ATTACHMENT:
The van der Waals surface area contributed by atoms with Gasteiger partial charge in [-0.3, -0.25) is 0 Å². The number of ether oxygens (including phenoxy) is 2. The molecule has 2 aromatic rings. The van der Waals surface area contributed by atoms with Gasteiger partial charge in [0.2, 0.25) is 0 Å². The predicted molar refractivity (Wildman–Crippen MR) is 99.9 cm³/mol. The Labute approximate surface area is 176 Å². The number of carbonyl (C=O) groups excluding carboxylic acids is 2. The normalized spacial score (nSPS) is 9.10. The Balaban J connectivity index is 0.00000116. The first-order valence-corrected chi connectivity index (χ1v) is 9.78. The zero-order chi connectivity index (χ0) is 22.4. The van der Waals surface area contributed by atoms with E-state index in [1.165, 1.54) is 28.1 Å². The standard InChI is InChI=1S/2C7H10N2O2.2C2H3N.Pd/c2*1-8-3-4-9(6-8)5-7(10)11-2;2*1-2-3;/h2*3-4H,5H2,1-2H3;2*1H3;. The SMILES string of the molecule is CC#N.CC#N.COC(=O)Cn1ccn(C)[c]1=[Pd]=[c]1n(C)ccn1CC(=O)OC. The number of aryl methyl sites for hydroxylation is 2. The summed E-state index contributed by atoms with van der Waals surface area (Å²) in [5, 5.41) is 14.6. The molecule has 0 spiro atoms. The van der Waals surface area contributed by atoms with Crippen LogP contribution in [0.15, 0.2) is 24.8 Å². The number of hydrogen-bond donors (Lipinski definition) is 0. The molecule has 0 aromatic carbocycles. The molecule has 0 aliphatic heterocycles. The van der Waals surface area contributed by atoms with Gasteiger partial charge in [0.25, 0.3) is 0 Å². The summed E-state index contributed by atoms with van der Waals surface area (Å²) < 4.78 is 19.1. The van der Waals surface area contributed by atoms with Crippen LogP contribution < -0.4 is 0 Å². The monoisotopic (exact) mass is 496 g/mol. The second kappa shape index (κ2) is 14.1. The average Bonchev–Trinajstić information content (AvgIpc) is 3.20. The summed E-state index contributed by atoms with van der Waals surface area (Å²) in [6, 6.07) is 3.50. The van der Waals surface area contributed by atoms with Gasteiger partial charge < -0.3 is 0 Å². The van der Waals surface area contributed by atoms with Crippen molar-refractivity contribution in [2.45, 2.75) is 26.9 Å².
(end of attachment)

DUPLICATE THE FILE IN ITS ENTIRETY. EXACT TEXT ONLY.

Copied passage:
The van der Waals surface area contributed by atoms with Gasteiger partial charge in [-0.3, -0.25) is 0 Å². The number of ether oxygens (including phenoxy) is 2. The molecule has 2 aromatic rings. The van der Waals surface area contributed by atoms with Gasteiger partial charge in [0.2, 0.25) is 0 Å². The predicted molar refractivity (Wildman–Crippen MR) is 99.9 cm³/mol. The Labute approximate surface area is 176 Å². The number of carbonyl (C=O) groups excluding carboxylic acids is 2. The normalized spacial score (nSPS) is 9.10. The Balaban J connectivity index is 0.00000116. The first-order valence-corrected chi connectivity index (χ1v) is 9.78. The zero-order chi connectivity index (χ0) is 22.4. The van der Waals surface area contributed by atoms with E-state index in [1.165, 1.54) is 28.1 Å². The standard InChI is InChI=1S/2C7H10N2O2.2C2H3N.Pd/c2*1-8-3-4-9(6-8)5-7(10)11-2;2*1-2-3;/h2*3-4H,5H2,1-2H3;2*1H3;. The SMILES string of the molecule is CC#N.CC#N.COC(=O)Cn1ccn(C)[c]1=[Pd]=[c]1n(C)ccn1CC(=O)OC. The number of aryl methyl sites for hydroxylation is 2. The summed E-state index contributed by atoms with van der Waals surface area (Å²) in [5, 5.41) is 14.6. The molecule has 0 spiro atoms. The van der Waals surface area contributed by atoms with Crippen LogP contribution in [0.15, 0.2) is 24.8 Å². The number of hydrogen-bond donors (Lipinski definition) is 0. The molecule has 0 aromatic carbocycles. The molecule has 0 aliphatic heterocycles. The van der Waals surface area contributed by atoms with Gasteiger partial charge in [0.25, 0.3) is 0 Å². The summed E-state index contributed by atoms with van der Waals surface area (Å²) < 4.78 is 19.1. The van der Waals surface area contributed by atoms with Crippen LogP contribution < -0.4 is 0 Å². The monoisotopic (exact) mass is 496 g/mol. The second kappa shape index (κ2) is 14.1. The average Bonchev–Trinajstić information content (AvgIpc) is 3.20. The summed E-state index contributed by atoms with van der Waals surface area (Å²) in [6, 6.07) is 3.50. The van der Waals surface area contributed by atoms with Gasteiger partial charge < -0.3 is 0 Å². The van der Waals surface area contributed by atoms with Crippen molar-refractivity contribution in [2.45, 2.75) is 26.9 Å².